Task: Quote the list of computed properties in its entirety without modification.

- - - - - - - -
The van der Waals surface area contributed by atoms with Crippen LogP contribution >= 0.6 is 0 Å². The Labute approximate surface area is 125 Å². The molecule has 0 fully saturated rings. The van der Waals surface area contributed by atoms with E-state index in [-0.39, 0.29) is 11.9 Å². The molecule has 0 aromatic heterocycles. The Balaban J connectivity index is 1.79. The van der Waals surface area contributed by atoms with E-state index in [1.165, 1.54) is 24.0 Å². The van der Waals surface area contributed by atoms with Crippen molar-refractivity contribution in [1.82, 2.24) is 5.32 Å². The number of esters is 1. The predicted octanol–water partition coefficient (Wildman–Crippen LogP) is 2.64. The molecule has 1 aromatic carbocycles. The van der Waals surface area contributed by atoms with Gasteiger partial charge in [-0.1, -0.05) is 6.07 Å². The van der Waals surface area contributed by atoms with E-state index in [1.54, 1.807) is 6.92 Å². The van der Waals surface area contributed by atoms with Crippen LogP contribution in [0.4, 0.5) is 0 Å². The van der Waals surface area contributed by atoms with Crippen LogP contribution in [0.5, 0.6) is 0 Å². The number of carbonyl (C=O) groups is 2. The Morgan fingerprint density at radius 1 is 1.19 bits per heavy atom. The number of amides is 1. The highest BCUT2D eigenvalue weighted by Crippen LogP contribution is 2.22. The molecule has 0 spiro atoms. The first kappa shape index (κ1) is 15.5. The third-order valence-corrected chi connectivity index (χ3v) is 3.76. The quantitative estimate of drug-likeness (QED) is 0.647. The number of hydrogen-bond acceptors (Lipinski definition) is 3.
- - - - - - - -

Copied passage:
The van der Waals surface area contributed by atoms with Crippen LogP contribution >= 0.6 is 0 Å². The Labute approximate surface area is 125 Å². The molecule has 0 fully saturated rings. The van der Waals surface area contributed by atoms with E-state index in [-0.39, 0.29) is 11.9 Å². The molecule has 0 aromatic heterocycles. The Balaban J connectivity index is 1.79. The van der Waals surface area contributed by atoms with E-state index in [1.165, 1.54) is 24.0 Å². The van der Waals surface area contributed by atoms with Crippen molar-refractivity contribution in [1.82, 2.24) is 5.32 Å². The number of esters is 1. The predicted octanol–water partition coefficient (Wildman–Crippen LogP) is 2.64. The molecule has 1 aromatic carbocycles. The van der Waals surface area contributed by atoms with Gasteiger partial charge in [-0.1, -0.05) is 6.07 Å². The van der Waals surface area contributed by atoms with E-state index in [1.54, 1.807) is 6.92 Å². The van der Waals surface area contributed by atoms with Crippen LogP contribution in [0.4, 0.5) is 0 Å². The van der Waals surface area contributed by atoms with Crippen LogP contribution in [0.5, 0.6) is 0 Å². The number of carbonyl (C=O) groups is 2. The Morgan fingerprint density at radius 1 is 1.19 bits per heavy atom. The number of amides is 1. The highest BCUT2D eigenvalue weighted by Crippen LogP contribution is 2.22. The molecule has 0 spiro atoms. The first kappa shape index (κ1) is 15.5. The third-order valence-corrected chi connectivity index (χ3v) is 3.76. The quantitative estimate of drug-likeness (QED) is 0.647. The number of hydrogen-bond acceptors (Lipinski definition) is 3.